By Rick Eymer
Palo Alto Online Sports
Maria Sharapova said she wanted to play Serena Williams at some point this summer. She just may get the chance sooner rather than later.
Sharapova did her part to set up a possible match between former world No. 1 players when she beat Daniela Hantuchova, 6-2, 2-6, 6-4, Wednesday in the Round of 16 in the $721,000 Bank of the West Classic at Stanford's Taube Family Tennis Center.
Williams needs to do her part in Thursday's late afternoon match against Maria Kirilenko to make for a dream match between the two comeback players.
Sharapova needed over two hours to take care of Hantuchova, who reached the fourth round of the French Open and the third round at Wimbledon earlier this season.
Sharapova thought she won the match with a second serve ace but the line judge disagreed, making it a double fault and deuce.
The 24-year-old collected her thoughts and served two consecutive points to win the match.
Sharapova has defeated Hantuchova, who has been ranked as high as No. 5, eight times in nine meetings. It was their first meeting in three years.
Hantuchova fell to 8-45 against the world's top five, although she owns three wins over the elite players this season.
Sharapova recorded seven aces, none in the third set. She was clearly laboring in the final set, committing six of her 11 double faults.
She rallied to win 84 percent of her first-serve points during the 51-minute set.
"Overall I had a good first set and then it kind of went away," Sharapova said. "The things I was doing well in the first set I wasn't doing. She had all the confidence in the world and all the momentum going into the third set."
Hantuchova, who hasn't defeated Sharapova in seven years, took advantage by winning the first two games of the third set.
"Leading 2-0 in the third set, that next game was crucial," Hantuchova said. "She went on that unbelievable run and that's where it changed a little bit."
Sharapova took the next four games to re-establish herself and carried that forward for the victory.
"Even though I wasn't playing my best tennis, I still felt like I had so many chances," Hantuchova said. "I think I had 12 break points on two of those. It was a good fight. Unfortunately, I had to face someone like that in the second round."
Whomever Sharapova plays next likely will prove a tough chore. She lost to both of them the last time she played Williams and Kirilenko, who is one of her best friends.
"You can never rest against Serena," Sharapova said. "She hasn't played in quite a while but she's still a great competitor. At the end of the day she has 13 Grand Slam titles and I have three. That says a lot. Maria can produce great tennis and beat the top players."
Sharapova improved to 9-0 in three-set matches this year.
"The things you guys notice," Sharapova said. "I wasn't aware of that. Winning is the most important thing so I guess that's good."
France's Marion Bartoli reached her seventh quarterfinal of the year, beating Rebecca Marino of Canada 6-4, 6-3 in an earlier match on Wednesday.
"This is a good start," Bartoli said. "I lost here in the first round in 2007 after a great Wimbledon. So I was trying to avoid that this year. I was happy with my preparation for this event."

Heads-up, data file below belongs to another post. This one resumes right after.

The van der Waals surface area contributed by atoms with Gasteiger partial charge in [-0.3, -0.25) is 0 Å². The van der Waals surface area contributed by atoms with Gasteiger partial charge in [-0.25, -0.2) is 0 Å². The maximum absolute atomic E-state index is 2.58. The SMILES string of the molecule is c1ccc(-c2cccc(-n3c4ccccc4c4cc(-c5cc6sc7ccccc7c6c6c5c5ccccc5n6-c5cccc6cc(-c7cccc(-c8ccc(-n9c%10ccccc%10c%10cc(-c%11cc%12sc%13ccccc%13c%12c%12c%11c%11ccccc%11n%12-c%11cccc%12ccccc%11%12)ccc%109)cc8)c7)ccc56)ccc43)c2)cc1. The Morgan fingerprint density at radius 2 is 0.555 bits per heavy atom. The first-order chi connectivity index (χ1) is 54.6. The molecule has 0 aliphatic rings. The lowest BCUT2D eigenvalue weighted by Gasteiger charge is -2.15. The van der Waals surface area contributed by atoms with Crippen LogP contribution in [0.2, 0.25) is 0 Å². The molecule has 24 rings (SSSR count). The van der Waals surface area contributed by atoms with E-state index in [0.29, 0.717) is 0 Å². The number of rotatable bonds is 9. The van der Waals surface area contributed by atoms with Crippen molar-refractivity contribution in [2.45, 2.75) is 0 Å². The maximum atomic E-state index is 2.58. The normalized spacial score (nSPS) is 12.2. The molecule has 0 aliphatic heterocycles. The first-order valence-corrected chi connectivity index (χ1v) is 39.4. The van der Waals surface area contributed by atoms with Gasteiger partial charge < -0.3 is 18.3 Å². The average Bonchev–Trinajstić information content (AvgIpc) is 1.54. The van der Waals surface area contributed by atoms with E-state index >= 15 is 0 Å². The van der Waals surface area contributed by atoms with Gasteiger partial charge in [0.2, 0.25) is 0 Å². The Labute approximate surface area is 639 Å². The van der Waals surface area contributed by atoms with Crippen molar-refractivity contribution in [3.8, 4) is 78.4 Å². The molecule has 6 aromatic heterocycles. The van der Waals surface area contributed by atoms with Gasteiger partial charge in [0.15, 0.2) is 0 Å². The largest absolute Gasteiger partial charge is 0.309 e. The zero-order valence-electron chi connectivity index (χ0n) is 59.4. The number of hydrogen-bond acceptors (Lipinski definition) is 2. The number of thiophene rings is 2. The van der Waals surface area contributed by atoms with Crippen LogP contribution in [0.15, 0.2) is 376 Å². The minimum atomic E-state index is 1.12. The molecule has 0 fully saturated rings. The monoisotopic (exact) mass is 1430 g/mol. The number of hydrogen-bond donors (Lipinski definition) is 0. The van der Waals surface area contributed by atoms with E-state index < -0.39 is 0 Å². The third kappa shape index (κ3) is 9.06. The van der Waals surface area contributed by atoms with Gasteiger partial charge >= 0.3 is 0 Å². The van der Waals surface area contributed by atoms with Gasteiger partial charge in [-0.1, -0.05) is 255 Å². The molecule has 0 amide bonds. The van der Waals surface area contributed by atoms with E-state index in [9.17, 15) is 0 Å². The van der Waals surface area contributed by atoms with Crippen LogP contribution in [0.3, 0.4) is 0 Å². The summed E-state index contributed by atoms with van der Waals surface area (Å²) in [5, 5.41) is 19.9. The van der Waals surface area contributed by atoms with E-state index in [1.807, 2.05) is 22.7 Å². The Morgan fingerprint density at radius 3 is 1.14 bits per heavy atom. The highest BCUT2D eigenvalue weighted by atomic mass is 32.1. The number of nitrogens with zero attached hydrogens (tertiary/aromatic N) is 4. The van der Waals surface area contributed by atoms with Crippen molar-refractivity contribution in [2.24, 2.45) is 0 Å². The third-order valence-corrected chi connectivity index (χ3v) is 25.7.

The ninth-ranked Bartoli, who won at Stanford two years ago and reached the finals in 2008, has won 18 of her past 21 matches.
"I love this tournament; it's a great way for me to start back," Bartoli said. "I lost to Rebecca last year in Quebec, so it was good for me to take revenge. I really felt like I was moving well. I was hitting the ball well for having three weeks off."
Marino, ranked 40th, beat Bartoli at Quebec City last year; her only win over a top-20 player.
Also on Wednesday, eighth-seeded Dominika Cibulkova of Slovakia beat American Christina McHale 6-4, 2-6, 6-3, and fifth-seeded Agnieszka Radwanska of Poland topped Chinese Taipei's Kai-Chen Chang, 6-4, 3-6, 6-0.
"It was really difficult to play," Cibulkova said. "I didn't play my best and it's not always easy to win matches like this."
The 20th-ranked Cibulkova reached her seventh quarterfinal of the year and will meet the winner of Thursday's match between top-seeded and defending champion Victoria Azarenka and qualifier Marina Erakovic.
"Sometimes a match like this gives you more confidence because you have to fight and play through it when you are struggling. Now in the next match, you can play even better knowing you just won a real tough match."
McHale, the youngest player in the main draw, was disappointed in her result but was satisfied overall.
"I just played a lousy game when I was serving at 3-2 in the second set to let her back in," McHale said. "Then she started playing more confidently. I'm still disappointed that I lost but overall I feel like I played a good match. She's one of the top players so I think a match like this will help me in the long run."
Radwanska also said she wasn't at her best against Chang, who knocked Stanford grad Hilary Barte out of the tournament Monday night.
"I had never played her before and that wasn't my best tennis," Radwanska said. "She was playing well, hitting the ball hard and deep. I was in trouble a little bit and didn't take advantage of my chances in the second set. I was trying to come back in the second set, but she hit better shots. I was much more aggressive in the third set and felt much better. There were hot conditions today and the ball was flying pretty fast everywhere."
Radwanska plays the winner of Thursday's match between Sabine Lisicki and fourth-seeded Samantha Stosur.
The winner of the Classic earns $111,000, with the runner-up nabbing $60,700.
Bank of the West Classic
Schedule of play for Thursday
Urszula Radwanska vs. Ayumi Morita, 11 a.m.
Victoria Azarenka vs. Marina Erakovic
Maria Kirilenko vs. Serena Williams, not before 2 p.m.
Sabine Lisicki vs. Samantha Stosur, not before 7 p.m.
Rodionova-Rodionova vs. Azarenka-Kirilenko
Aoyama-Fujiwara vs. Cibulkova/Date-Krumm